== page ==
37. One must therefore look elsewhere to find out why the nomination procedure was considered to be needed. As to the averment in Ms Cochrane’s affirmation that

    the policy objectives of the procedural requirements were “those identified in the 2004 consultation paper issued by the Office of the Deputy Prime Minister”, Girvan LJ correctly pointed out at para 6 of his judgment in the Court of Appeal, that that consultation paper provides no explanation as to why “nomination would or should be evidentially required”. The 2004 paper is of no assistance, therefore, as to any objective which the nomination procedure might achieve. Moreover, as again Girvan LJ rightly observed in para 6, there was simply no evaluation of the “pros and cons” of having a nomination or opt-in procedure. The only discernible reason operating at the time the 2009 regulations were made was that it was considered necessary and/or desirable that they should mirror the provisions in England and Wales.

    Post hoc justification for the nomination requirement

    38. In para 15 of her first affirmation, Ms Cochrane alluded to the formal dimension that the nomination procedure brought to a claim for survivor’s pension. She said:

    “It is the view of the Department that these [procedural] requirements are reasonable and proportionate measures designed to establish in a formal manner, the intentions of the deceased about a matter which has testamentary significance. Furthermore, cohabiting relationships are different from marriage and civil partnerships insofar as they may be commenced and ended without legal formality and do not involve a change of an individual’s legal status. The Department is of the view that if a Scheme member chooses to have a cohabiting relationship which is neither marriage nor civil partnership, the requirements of the 2009 Regulations are an appropriate means by which to determine the existence, formality and status of the relationship in addition to obtaining independent verification of the deceased’s wishes.”

    39. It has not been suggested by DENI that these considerations featured in its assessment of whether a nomination procedure was required before the 2009 Regulations were made. They must nevertheless be considered now in order to see whether they support the claim as to the reasonableness and proportionality of the measure. The value of “formality” in this setting is not explained. Since the regulations require a surviving cohabitant to establish that she or he had been in a long term relationship with the scheme member, it is difficult to see what formality adds to the question of entitlement. The same may be said of the circumstance that cohabitation does not involve a change in legal “status”. It is in the very nature of cohabitation that there is no legal formality or change of status involved. But there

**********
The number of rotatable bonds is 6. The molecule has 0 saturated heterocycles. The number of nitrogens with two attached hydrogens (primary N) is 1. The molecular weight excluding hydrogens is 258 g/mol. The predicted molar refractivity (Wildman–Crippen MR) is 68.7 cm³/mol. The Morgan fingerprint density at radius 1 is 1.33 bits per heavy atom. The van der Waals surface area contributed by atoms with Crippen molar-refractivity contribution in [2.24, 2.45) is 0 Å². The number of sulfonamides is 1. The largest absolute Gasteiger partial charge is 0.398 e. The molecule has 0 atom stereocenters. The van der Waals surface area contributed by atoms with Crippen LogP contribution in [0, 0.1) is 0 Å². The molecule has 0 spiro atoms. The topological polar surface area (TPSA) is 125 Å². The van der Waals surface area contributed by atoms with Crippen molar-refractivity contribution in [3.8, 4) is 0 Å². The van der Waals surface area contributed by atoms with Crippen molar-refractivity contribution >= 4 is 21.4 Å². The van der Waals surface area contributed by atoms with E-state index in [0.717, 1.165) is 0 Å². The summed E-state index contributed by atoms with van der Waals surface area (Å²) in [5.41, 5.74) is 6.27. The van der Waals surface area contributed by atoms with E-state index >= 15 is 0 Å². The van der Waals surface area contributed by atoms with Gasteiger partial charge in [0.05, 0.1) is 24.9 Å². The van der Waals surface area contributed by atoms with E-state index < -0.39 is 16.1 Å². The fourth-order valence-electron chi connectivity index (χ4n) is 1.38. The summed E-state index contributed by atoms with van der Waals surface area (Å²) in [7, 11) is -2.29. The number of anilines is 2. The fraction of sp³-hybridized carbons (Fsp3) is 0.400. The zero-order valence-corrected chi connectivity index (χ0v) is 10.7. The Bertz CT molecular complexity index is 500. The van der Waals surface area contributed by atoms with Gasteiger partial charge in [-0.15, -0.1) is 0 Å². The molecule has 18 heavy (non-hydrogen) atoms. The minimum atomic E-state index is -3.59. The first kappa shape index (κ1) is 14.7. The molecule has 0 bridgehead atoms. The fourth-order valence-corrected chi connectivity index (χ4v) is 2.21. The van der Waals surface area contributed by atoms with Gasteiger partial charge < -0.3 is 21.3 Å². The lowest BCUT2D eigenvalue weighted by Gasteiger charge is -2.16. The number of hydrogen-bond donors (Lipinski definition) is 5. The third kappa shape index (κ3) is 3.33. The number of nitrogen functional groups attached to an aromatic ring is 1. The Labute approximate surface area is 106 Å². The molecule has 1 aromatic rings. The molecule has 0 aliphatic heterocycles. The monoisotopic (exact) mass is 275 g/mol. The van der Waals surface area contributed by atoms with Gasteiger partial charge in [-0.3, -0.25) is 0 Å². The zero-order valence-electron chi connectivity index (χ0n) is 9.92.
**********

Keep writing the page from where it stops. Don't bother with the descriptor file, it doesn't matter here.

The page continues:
is no immediately obvious reason that some ersatz substitute for the legal formality of marriage or civil partnership would contribute to the assessment of a cohabitant’s entitlement to a survivor’s pension. That entitlement derives from the survivor having been in a longstanding relationship with the scheme member. In so far as the use of the word “existence” in the final sentence of the cited passage connotes some extra proof of the relationship, as I have already pointed out, the terms of regulation 25 require the survivor to establish by independent means that the relationship was of the nature and duration required to satisfy the scheme’s requirements. There was no further need of proof beyond this. On the question of the verification of the deceased’s wishes, I have already made clear in paras 31-36 above why I do not consider that this is a relevant consideration.

    40. Before the Court of Appeal, both respondents took up the theme of testamentary significance, which had been foreshadowed in Ms Cochrane’s affirmation. They submitted that by lodging a nomination form, the scheme member and her or his cohabitant were required to make a “public affirmation” akin to the “formal and public commitment” of marriage and that this added a necessary ingredient of correctness to the process. This argument found favour with the majority, Higgins LJ, describing it as “crucial” (para 19) and Coghlin LJ characterising the nomination form as a “public statement from both participants equivalent to the production of a certificate of marriage or civil partnership” (para 23).

    41. The need for a formal or public affirmation is not explained. Certainly, in this context, it has no inherent value. It does not, of and in itself, make the survivor any more deserving of the pension. The essence of entitlement is that the relevant parties have lived together for a sufficiently long period and that one is financially dependent on the other or that they are financially interdependent. Being required to make a public declaration that these conditions obtain adds nothing to the objective inquiry as to whether they in fact exist.

    42. Arguments were also advanced to the effect that administrative costs would increase if the nomination procedure was abandoned and that actuarial predictions were easier with that procedure in place. No evidence to support those claims was presented to the Court of Appeal and the arguments were not pursued before this court. Echoes of them might be found in the printed case of DENI to the effect that “the nomination requirement is a bright-line inclusionary rule of general application directed to workability and legal certainty” but again no material to establish the truth of these assertions was proffered.

    43. It is clear, therefore, that the making of a nomination adds nothing to the evidential demands made of a survivor to show that she or he was in a longstanding relationship with the deceased scheme member and that they were either financially

    dependent on or financially interdependent with the deceased. It is also evident that no intrinsic value attaches to the making of such a nomination.